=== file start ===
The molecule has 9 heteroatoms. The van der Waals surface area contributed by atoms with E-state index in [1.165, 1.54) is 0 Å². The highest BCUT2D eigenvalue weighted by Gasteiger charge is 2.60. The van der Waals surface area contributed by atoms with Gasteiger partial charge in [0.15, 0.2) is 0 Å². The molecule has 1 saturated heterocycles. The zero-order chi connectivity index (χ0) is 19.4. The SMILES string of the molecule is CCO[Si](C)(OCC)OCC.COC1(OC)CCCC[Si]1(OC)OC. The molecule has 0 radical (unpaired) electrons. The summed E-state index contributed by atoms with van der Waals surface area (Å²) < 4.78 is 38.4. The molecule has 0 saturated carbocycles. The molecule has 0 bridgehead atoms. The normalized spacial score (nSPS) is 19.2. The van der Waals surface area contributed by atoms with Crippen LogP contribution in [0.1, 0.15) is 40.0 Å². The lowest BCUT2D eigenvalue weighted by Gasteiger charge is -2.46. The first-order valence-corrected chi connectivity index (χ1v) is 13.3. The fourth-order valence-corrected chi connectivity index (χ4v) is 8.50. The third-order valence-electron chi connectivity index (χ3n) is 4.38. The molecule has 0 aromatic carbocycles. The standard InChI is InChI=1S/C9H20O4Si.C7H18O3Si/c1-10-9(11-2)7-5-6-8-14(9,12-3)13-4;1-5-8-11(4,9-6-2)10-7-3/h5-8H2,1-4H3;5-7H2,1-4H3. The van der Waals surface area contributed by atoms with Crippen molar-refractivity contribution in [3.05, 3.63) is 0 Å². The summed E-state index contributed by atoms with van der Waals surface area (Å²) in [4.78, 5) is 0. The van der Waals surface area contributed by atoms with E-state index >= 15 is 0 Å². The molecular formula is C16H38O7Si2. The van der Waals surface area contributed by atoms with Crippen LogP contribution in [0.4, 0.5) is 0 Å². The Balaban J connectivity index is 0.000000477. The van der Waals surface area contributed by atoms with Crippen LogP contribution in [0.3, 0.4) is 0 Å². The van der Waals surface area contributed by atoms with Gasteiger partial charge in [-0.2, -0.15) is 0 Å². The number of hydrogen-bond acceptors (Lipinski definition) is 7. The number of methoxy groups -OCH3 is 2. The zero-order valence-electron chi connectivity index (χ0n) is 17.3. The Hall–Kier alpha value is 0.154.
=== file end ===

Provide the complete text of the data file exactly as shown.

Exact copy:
The molecule has 9 heteroatoms. The van der Waals surface area contributed by atoms with E-state index in [1.165, 1.54) is 0 Å². The highest BCUT2D eigenvalue weighted by Gasteiger charge is 2.60. The van der Waals surface area contributed by atoms with Gasteiger partial charge in [0.15, 0.2) is 0 Å². The molecule has 1 saturated heterocycles. The zero-order chi connectivity index (χ0) is 19.4. The SMILES string of the molecule is CCO[Si](C)(OCC)OCC.COC1(OC)CCCC[Si]1(OC)OC. The molecule has 0 radical (unpaired) electrons. The summed E-state index contributed by atoms with van der Waals surface area (Å²) < 4.78 is 38.4. The molecule has 0 saturated carbocycles. The molecule has 0 bridgehead atoms. The normalized spacial score (nSPS) is 19.2. The van der Waals surface area contributed by atoms with Crippen LogP contribution in [0.1, 0.15) is 40.0 Å². The lowest BCUT2D eigenvalue weighted by Gasteiger charge is -2.46. The first-order valence-corrected chi connectivity index (χ1v) is 13.3. The fourth-order valence-corrected chi connectivity index (χ4v) is 8.50. The third-order valence-electron chi connectivity index (χ3n) is 4.38. The molecule has 0 aromatic carbocycles. The standard InChI is InChI=1S/C9H20O4Si.C7H18O3Si/c1-10-9(11-2)7-5-6-8-14(9,12-3)13-4;1-5-8-11(4,9-6-2)10-7-3/h5-8H2,1-4H3;5-7H2,1-4H3. The van der Waals surface area contributed by atoms with Crippen molar-refractivity contribution in [3.05, 3.63) is 0 Å². The summed E-state index contributed by atoms with van der Waals surface area (Å²) in [4.78, 5) is 0. The van der Waals surface area contributed by atoms with E-state index >= 15 is 0 Å². The molecular formula is C16H38O7Si2. The van der Waals surface area contributed by atoms with Crippen LogP contribution in [0.4, 0.5) is 0 Å². The Balaban J connectivity index is 0.000000477. The van der Waals surface area contributed by atoms with Crippen LogP contribution in [0.3, 0.4) is 0 Å². The van der Waals surface area contributed by atoms with Gasteiger partial charge in [-0.2, -0.15) is 0 Å². The number of hydrogen-bond acceptors (Lipinski definition) is 7. The number of methoxy groups -OCH3 is 2. The zero-order valence-electron chi connectivity index (χ0n) is 17.3. The Hall–Kier alpha value is 0.154.